1902 Encyclopedia > Architecture > Greek Doric Order of Architecture - Three Parts: (c) Entablature

(Part 40)

Greek Doric Order of Architecture - Three Parts: (c) Entablature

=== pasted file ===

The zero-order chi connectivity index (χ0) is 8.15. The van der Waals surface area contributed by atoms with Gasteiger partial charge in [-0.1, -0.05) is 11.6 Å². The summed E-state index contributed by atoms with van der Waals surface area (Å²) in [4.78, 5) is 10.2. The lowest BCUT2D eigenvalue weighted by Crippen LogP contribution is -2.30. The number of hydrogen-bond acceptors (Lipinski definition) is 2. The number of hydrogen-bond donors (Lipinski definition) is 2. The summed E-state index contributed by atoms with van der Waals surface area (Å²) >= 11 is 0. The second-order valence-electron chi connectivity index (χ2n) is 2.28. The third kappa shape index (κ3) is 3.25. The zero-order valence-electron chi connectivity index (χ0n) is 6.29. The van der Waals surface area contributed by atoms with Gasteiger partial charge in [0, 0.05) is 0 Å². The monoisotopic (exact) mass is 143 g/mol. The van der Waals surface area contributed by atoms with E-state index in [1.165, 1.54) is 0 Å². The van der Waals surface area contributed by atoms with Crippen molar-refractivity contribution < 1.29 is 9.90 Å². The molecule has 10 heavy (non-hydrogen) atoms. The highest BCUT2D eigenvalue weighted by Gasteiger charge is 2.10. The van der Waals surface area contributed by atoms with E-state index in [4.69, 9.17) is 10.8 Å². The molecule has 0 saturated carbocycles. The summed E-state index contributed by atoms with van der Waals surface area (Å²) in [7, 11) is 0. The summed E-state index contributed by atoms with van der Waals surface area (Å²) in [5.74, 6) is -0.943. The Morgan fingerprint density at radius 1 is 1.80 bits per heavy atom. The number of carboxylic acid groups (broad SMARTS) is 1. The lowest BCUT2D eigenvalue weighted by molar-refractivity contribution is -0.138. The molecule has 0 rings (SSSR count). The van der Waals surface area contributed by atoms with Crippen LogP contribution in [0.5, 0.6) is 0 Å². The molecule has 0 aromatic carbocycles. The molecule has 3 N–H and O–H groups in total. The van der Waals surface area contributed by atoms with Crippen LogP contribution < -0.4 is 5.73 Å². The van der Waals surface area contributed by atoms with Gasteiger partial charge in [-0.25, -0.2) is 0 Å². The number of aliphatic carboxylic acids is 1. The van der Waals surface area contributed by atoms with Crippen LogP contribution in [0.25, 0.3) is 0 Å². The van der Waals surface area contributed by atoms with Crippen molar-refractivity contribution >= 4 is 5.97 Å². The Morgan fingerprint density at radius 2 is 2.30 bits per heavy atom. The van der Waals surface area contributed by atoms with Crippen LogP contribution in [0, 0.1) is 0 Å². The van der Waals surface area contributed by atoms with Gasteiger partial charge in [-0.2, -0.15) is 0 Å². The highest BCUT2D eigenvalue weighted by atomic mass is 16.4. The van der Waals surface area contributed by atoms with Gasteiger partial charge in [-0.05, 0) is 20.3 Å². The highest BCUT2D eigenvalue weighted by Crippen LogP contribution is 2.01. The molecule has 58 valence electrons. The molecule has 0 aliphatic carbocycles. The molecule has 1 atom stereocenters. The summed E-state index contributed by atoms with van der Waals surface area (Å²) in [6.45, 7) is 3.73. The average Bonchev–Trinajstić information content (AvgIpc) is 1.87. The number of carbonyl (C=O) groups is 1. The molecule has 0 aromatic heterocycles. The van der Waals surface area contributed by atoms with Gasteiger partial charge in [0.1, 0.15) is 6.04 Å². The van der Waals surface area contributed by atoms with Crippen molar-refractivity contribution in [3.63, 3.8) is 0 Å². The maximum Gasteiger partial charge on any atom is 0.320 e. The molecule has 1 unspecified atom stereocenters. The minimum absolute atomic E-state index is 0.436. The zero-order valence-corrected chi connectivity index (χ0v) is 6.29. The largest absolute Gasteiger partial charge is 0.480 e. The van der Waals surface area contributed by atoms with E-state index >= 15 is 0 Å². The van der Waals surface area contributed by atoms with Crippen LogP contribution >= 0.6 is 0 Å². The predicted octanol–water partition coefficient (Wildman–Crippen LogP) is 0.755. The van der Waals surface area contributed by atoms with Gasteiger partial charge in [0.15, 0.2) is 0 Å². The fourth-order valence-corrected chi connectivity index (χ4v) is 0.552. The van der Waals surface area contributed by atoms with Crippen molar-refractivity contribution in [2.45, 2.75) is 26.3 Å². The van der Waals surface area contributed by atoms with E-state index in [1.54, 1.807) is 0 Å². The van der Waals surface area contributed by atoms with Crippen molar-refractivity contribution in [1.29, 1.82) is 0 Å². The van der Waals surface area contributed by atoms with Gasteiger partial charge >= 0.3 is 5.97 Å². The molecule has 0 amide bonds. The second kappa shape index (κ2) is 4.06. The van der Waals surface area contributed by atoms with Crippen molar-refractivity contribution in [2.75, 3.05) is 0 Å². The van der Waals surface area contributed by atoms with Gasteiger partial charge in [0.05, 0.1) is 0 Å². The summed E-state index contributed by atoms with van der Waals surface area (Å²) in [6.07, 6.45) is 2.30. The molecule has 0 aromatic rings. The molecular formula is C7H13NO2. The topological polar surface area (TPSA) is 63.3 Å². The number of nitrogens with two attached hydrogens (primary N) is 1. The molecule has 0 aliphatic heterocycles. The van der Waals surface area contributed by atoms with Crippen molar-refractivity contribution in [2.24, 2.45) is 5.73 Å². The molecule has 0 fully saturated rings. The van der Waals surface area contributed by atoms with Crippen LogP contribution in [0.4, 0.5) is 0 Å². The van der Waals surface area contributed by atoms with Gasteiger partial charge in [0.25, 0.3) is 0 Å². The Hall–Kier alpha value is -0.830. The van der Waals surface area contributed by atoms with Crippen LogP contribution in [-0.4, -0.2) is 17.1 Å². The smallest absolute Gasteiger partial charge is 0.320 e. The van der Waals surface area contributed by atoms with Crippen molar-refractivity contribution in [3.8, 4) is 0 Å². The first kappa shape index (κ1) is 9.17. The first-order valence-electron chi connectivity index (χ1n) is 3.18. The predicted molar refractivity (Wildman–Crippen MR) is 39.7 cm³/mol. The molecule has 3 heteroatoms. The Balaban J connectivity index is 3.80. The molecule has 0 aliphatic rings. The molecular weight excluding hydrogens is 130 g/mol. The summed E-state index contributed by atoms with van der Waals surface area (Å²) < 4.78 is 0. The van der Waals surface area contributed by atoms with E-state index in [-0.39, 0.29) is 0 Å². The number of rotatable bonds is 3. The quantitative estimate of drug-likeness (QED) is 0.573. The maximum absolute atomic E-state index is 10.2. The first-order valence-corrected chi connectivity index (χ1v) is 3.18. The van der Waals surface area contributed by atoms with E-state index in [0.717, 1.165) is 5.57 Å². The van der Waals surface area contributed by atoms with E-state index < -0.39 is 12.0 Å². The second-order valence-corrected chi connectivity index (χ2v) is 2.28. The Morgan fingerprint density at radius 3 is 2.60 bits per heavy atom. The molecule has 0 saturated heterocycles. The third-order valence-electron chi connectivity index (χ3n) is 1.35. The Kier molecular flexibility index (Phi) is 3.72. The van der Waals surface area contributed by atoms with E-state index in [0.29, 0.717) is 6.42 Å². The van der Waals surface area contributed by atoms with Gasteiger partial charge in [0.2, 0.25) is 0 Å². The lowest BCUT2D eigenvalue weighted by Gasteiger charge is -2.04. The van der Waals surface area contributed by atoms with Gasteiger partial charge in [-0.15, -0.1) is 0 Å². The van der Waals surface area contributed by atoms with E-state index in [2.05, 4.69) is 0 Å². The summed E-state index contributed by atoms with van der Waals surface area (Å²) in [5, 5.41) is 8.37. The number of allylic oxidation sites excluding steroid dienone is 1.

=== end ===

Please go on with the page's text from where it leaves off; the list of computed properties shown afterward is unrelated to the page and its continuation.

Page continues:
The third part of the order, the entablature, ranges in various examples from one diameter and three-quarters to rather more than two diameters in height, of which about four-fifths is nearly equally divided between the architrave and frieze, while the cornice occupies the remaining one-fifth: this is in some cases exactly the distribution of the entablature. (See Plate VIII. fig. 5.; Plate IX. Fig. 5.) The architrave is in one broad face, four-fifths, and sometimes five-sixths of its whole height; and the remaining fifth or sixth is given to a projecting continuous fillet called the taenia, which occupies one-half the space, and a regula or small lintel attached to it, in lengths equal to the breadth of the triglyphs above in the frieze. From the regulae six small cylindrical drops, called guttae, depend. There are examples to the contrary, but it may be taken as a general rule, that the architrave is not in the same vertical line with the upper face of the shaft, or its circumferential line, at the superior diameter, but it projected nearly so much as to impend the line or face of the column at the base. In one example only is the architrave known to be sculptured, viz., at Assos, where it has bas-reliefs of bulls fighting. The frieze, vertically , is plain about six-sevenths of its whole height, and is bounded above by a fascia, slightly projecting from it, which occupies the remaining seventh. Horizontal, however, it is divided into triglyphs and metopes, which regulate the intercolumniations; the former being nearly a semidiameter in width, and the latter (the space interposed between two triglyphs) generally an exact square, its breadth being equal to the whole height of the frieze, including the fascia. This latter breaks round the triglyphs horizontally, and is a little increased in depth on them. These metopes are shown on the vases to be holes between the ends of beams, and that the metopes were, at one time, open, seems to be proved by a passage in Euripides, who lived during the construction of the Parthenon. No example, however, early or late, remains to support this view. Each glyph, of which there are two whole ones and two halves to every tablet, is one-fifth of the width of the whole, and the interglyphs are each one-seventh of the whole tablet or triglyphs. The glyphs detail on the taenia of the architrave, but are variously finished above. In some examples they are nearly square-headed, with the angles rounded off; in others the heads are regular curves, from a flat segment to a semi-ellipse. The semiglyphs are finished above in a manner peculiar to themselves, with a turn or drop; but hardly two examples correspond in that particular. The tablets in which the glyphs are cut are vertical to the face of the architrave, the metopes recede from them like sunk panels; these are often charged with sculptures, and indeed almost appear contrived to receive them. The third and crowning part of the entablature, the cornice, in what may be considered the best examples, projects from the face of the triglyphs and architrave about its own height. Vertically, it is divided into four equal parts, one of which is given to a square projecting fillet at the top, with a small congeries of mouldings, different, and differently proportioned to each other, in various examples. Two other parts are given to the corona, and the remaining fourth to a narrow sunk face below it, with the mutules and their guttae. These latter form the soffit or planceer of the cornice, which is not horizontal or at right angles to the vertical face of the entablature generally, but is cut up inwards at an angle of about 80 degrees. The width of the mutules themselves is regulated by that of the triglyphs over which they are placed, to which it is exactly equal. They are ornamented each with three rows of six small cylinders, similar to those which depend from the regulae under the triglyphs and on the architrave. There is twice the number of mutules that there is of triglyphs, one of the former being placed over every metope also in the manner the examples indicate.

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